Manuscript detail

Under the Influence

The Research Centre for Illuminated Manuscripts (RCIMS) at the Courtauld, founded in 1997, organised its most ambitious event thus far on 3-5 July 2003. Guided by the dynamic organisational skills of Dr Alixe Bovey (British Library/RCIMS) seventeen commissioned speakers, nine younger scholars, and a capacity audience of one hundred and twenty enthusiasts from eight countries and fifty-eight institutions spent three intense days "Under the Influence".

The provocative and somewhat enigmatic title demanded that we consider the appropriateness (or not) of the concept of influence in the study of illuminated manuscripts, a concept roundly condemned by Michael Baxandall in 1985, but resuscitated and defended in a variety of contexts and circumstances by our proceedings. The papers were a winning mixture of ideas and information, and the discussion, while vigorous, was supportive as we wrestled with broad issues as well as minutiae. Generous receptions at the British Library, Sam Fogg, and the Courtauld Gallery, rounded off each day and ensured that informal exchange was maximal. The presence of Bennett and Kerr booksellers on the Saturday, with a selection of relevant second-hand publications, ensured an element of self-gratification through biblio-commercial therapy. A splendid dinner for the speakers, chairs, and benefactors, was a memorable valediction.
Sponsorship was gratefully received from the British Academy, British Library, Christie’s, Courtauld Research Committee, and Sam Fogg.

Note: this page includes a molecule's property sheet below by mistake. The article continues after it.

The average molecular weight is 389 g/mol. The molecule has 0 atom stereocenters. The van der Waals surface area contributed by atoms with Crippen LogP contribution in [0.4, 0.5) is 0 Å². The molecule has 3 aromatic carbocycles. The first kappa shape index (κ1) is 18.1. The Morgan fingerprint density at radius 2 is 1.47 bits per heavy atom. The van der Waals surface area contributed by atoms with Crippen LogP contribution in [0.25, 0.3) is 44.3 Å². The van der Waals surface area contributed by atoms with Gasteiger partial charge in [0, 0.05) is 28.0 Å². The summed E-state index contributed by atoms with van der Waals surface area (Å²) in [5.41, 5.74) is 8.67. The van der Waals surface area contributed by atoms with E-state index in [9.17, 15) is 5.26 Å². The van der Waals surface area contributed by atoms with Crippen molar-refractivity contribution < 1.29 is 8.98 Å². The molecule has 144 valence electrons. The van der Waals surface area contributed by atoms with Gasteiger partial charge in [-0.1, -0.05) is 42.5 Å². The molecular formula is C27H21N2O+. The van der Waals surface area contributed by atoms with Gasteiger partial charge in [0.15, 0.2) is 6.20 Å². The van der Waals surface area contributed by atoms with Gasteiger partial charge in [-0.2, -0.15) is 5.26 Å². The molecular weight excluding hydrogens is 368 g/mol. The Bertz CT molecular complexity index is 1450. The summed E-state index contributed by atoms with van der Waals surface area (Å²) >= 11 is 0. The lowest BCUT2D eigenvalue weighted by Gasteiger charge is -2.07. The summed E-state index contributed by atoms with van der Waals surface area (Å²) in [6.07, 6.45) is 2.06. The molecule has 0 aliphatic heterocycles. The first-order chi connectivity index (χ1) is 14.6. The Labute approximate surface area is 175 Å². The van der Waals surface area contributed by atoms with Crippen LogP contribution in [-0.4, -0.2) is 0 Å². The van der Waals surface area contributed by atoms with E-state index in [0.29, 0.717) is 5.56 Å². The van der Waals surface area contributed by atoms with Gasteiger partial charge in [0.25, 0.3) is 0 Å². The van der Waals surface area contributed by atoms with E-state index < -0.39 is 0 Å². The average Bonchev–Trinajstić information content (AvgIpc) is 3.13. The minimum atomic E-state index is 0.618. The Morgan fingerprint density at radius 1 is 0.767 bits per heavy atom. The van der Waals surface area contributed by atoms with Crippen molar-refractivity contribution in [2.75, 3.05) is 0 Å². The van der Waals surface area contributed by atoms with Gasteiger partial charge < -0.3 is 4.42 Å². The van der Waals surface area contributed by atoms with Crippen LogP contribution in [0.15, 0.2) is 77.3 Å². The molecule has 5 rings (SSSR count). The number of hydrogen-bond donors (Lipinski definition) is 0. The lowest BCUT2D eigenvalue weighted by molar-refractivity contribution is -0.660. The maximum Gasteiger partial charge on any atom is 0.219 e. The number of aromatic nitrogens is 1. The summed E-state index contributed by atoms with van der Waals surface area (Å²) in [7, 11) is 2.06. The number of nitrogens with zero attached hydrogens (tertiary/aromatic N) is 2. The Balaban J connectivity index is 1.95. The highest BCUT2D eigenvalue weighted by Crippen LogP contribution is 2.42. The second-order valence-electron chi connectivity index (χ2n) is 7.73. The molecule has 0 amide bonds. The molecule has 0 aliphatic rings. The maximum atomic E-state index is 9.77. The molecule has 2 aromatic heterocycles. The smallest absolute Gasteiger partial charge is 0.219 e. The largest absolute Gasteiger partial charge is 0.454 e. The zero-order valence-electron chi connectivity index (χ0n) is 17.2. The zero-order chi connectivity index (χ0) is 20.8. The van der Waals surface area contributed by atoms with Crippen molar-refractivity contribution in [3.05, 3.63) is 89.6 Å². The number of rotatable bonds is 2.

The conference was deemed an outstanding success, and a publication
(by Brepols) is in preparation. In addition, preliminary planning for a second event in 2005 with the theme "Illluminating Narrative" is already well under way. Book early to avoid disappointment!

PROF. JOHN LOWDEN



drawing detail

Sculpture and the Pedestal
A symposium 'Sculpture and the Pedestal’ was held at the Courtauld Institute on 10 June 2003. It was conceived as a sequel to a similar symposium held at Reading University in January 2001, but the coverage was deliberately much wider in scope — from Roman Antiquity to 21st century London. Caroline Arscott chaired the symposium with great flair and enthusiasm for all the issues raised. Peter Stewart began with a fascinating study of Roman bases and inscriptions. Phillip Lindley (Leicester) discussed his collaboration with the sculptor Richard Deacon on pedestals for the exhibition of medieval sculpture at Tate Britain in 2000. Deacon, who also present, contributed questions and comments. The other papers dealt with the 16th century Venetian sculptor Alessandro Vittoria’s use of the socle to show off his signature (Victoria Avery, Cambridge); the use of tall plinths and spiky railings to protect controversial British Royal monuments from attacks during the 18th century (Charlotte Chastel-Rousseau, Paris I); the appropriation of sculpture and pedestals for political satire in Punch (Sarah Crellin, independent). David Getsy (formerly a research fellow at the Institute, now at Dartmouth) connected Giacommetti’s and Epstein’s rejection of the pedestal in c.1930 to contemporaneous attitudes towards women and to Primitivism. The day ended with a fly-on-the-wall account of the 'Fourth Plinth Project’ at Trafalgar Square by the PMSA’s Johanna Darke.

Participants were invited to see a small display of drawings on the theme of sculpture and its setting, including some by sculptors (Bernini, Flaxman...), architects (Chambers, Peruzzi...), and of sculpture by painters (Poussin, Kokoschka...). I am grateful for the assistance of Samuel Bibby and the support of the Courtauld Institute.

ALEXANDRA GERSTEIN